‘Candyman’s Director Hypnotized His Actors Cause He Hated The Sound Of Screaming
While presumably an unmitigated disaster for the bathroom mirror industry, the original 1992 Candyman (which celebrates its 30th anniversary today) still holds up as a classic of modern horror – and is perhaps the scariest movie about a grad student working on their thesis (although still not as harrowing as actually writing your grad school thesis).
Making the film, however, was more unusual than you might think. Apparently, director Bernard Rose, by his own admission, wasn’t a huge fan of screaming in horror movies, claiming that it was “annoying to watch people scream” because it’s “a f**king horrible noise.” Which is fair enough. But rather than simply replacing each scream with an air horn or slide whistle effect, Rose questioned how someone would “really respond” when coming face to face with a creature like Candyman. And in the end, he went with hypnosis.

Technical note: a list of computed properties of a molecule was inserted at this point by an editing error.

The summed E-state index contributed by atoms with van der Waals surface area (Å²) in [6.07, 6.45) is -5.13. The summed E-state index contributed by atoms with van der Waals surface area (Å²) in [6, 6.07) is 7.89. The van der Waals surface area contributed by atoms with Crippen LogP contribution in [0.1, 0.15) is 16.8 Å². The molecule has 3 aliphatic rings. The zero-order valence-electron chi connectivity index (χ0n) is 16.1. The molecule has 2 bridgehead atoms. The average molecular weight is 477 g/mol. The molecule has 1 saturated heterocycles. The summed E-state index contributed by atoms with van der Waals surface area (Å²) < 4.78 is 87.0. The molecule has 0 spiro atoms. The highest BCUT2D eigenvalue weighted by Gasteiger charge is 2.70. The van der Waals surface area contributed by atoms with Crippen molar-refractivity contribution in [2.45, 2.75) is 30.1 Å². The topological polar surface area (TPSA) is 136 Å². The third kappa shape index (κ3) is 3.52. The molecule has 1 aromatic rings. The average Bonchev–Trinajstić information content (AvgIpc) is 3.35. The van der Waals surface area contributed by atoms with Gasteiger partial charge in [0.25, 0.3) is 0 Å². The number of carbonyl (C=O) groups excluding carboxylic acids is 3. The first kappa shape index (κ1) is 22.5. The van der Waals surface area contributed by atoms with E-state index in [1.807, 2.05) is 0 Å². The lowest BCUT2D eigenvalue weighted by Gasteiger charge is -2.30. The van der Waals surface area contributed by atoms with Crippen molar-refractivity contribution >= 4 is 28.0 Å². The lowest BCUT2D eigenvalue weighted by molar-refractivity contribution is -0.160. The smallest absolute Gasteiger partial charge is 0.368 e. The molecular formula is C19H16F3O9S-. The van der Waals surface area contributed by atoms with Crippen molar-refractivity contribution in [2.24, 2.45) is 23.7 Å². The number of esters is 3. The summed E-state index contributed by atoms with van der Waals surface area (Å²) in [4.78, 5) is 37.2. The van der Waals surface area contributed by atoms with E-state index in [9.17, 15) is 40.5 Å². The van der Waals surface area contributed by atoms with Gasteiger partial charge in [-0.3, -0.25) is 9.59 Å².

Yup, for any scene where star Virginia Madsen was “going to come into contact with the Candyman,” Rose decided “that it was best to actually hypnotize her.” That way, the character of Helen would seem as if she was in an otherworldly trance. Madsen and Rose went to a real-life hypnotist who put the actress under and gave the director a “keyword” to do the same – which in retrospect, seems like it should have warranted a quick phone call to HR.
The plan worked. According to Madsen, once she was hypnotized on set, she “really couldn’t see the crew,” and “all the lights became very, very blurry” because her pupils were dilated. But after Madsen couldn’t recall an entire day of shooting, the technique “pissed her off a little bit,” and she understandably put an end to the Las Vegas stage show approach to these scenes. Though, to be fair, the same strategy worked out for Werner Herzog.
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Thumbnail: TriStar Pictures